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Russian prosecutor travels to Switzerland for corruption probe

(AP) -- A Russian prosecutor looking into possible Kremlin corruption flew to Switzerland on Monday to examine documents and consult with his Swiss counterparts, a news report said.

(AP) — A Russian prosecutor looking into possible Kremlin corruption flew to Switzerland on Monday to examine documents and consult with his Swiss counterparts, a news report said.

Prosecutor Nikolai Volkov was expected to spend about ten days in Switzerland investigating whether a Swiss company that renovated the Kremlin paid bribes to senior Russian officials, the Interfax news agency reported.

The case is just one of several scandals in Russia that allegedly link prominent political or business figures to corruption.

However, it has not been tied to another emerging scandal that has linked several Russians to suspected money laundering at the Bank of New York.

In the Swiss case, Russia requested help to determine whether the Swiss firm Mabetex paid bribes to Russian officials, and Volkov was to receive a report on the findings.

The Italian newspaper Corriere della Sera claimed last week that Swiss investigators had found evidence showing payments of more than $1 million to bank accounts allegedly controlled by a Kremlin official.

Mabetex and Kremlin officials have denied any wrongdoing.

But in Moscow on Monday, the prosecutor who had been investigating the Mabetex case before Volkov took it over said “at least 90 percent of what has been published (about the affair) is true” and investigators have documents to prove it.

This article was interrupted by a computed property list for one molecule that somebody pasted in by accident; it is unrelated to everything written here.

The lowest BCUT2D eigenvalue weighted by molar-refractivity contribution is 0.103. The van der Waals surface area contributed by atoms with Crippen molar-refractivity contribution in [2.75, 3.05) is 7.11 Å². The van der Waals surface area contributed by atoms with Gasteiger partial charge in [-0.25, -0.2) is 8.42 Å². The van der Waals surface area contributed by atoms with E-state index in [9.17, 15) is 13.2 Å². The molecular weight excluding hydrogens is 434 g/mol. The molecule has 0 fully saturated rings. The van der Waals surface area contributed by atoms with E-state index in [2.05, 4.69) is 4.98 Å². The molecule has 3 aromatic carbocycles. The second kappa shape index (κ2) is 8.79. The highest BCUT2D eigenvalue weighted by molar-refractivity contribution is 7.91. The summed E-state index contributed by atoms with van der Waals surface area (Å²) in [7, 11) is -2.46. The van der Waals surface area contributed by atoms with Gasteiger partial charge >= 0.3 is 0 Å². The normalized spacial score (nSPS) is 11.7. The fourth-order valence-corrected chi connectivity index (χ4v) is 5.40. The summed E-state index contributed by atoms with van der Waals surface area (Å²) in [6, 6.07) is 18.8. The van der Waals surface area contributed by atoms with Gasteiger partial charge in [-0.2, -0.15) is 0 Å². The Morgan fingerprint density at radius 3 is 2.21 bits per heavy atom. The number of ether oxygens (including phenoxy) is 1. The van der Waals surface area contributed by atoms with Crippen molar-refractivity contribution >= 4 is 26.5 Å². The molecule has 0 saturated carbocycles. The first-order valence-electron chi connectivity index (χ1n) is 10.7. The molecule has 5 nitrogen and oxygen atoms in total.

Georgy Chuglazov, who remains deputy head of administration at the Prosecutor General’s office, did not elaborate. His comments were carried on Russian television.

He said top Yeltsin aides had been questioned, but reiterated that no one had been charged.

“The existence of bank accounts, including in foreign banks, is not a crime. It’s another matter if we establish that the funds were obtained in an illegal way,” he said.

Switzerland is also cooperating with Russia in an investigation into whether money belonging to the state-run Aeroflot airline was misappropriated.

Swiss authorities froze bank accounts following the Russian request for legal assistance, Dominique Reymond, spokesman for the federal prosecutor’s office, said last month.

Authorities have not named any people under investigation, but Russian media reports have linked the inquiry to business tycoon and Kremlin insider Boris Berezovsky.

Swiss prosecutors last month seized a large quantity of documents during searches of two firms named by the Swiss media as Andava and Forus Services.

Russian investigators suspect that Berezovsky set up Andava and Forus Service to hide $250 million of Aeroflot’s hard-currency earnings outside Russia. Berezovsky has denied the accusations.

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